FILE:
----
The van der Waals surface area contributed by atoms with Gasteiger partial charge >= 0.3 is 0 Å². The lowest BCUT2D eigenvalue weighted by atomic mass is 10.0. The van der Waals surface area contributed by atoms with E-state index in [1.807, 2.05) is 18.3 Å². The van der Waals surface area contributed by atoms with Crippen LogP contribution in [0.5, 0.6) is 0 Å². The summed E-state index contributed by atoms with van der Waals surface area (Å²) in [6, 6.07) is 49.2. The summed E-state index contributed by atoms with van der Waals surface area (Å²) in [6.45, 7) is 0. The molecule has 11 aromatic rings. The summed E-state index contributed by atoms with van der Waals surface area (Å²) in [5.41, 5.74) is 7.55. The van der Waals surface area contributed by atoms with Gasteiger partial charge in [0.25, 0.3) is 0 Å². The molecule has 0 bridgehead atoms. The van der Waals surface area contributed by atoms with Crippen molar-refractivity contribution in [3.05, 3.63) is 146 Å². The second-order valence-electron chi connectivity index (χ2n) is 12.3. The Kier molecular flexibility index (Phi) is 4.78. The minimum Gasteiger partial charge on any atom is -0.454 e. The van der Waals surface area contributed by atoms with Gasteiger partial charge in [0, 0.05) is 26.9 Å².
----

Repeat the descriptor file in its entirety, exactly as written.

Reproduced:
The van der Waals surface area contributed by atoms with Gasteiger partial charge >= 0.3 is 0 Å². The lowest BCUT2D eigenvalue weighted by atomic mass is 10.0. The van der Waals surface area contributed by atoms with E-state index in [1.807, 2.05) is 18.3 Å². The van der Waals surface area contributed by atoms with Crippen LogP contribution in [0.5, 0.6) is 0 Å². The summed E-state index contributed by atoms with van der Waals surface area (Å²) in [6, 6.07) is 49.2. The summed E-state index contributed by atoms with van der Waals surface area (Å²) in [6.45, 7) is 0. The molecule has 11 aromatic rings. The summed E-state index contributed by atoms with van der Waals surface area (Å²) in [5.41, 5.74) is 7.55. The van der Waals surface area contributed by atoms with Gasteiger partial charge in [0.25, 0.3) is 0 Å². The molecule has 0 bridgehead atoms. The van der Waals surface area contributed by atoms with Crippen molar-refractivity contribution in [3.05, 3.63) is 146 Å². The second-order valence-electron chi connectivity index (χ2n) is 12.3. The Kier molecular flexibility index (Phi) is 4.78. The minimum Gasteiger partial charge on any atom is -0.454 e. The van der Waals surface area contributed by atoms with Gasteiger partial charge in [0, 0.05) is 26.9 Å².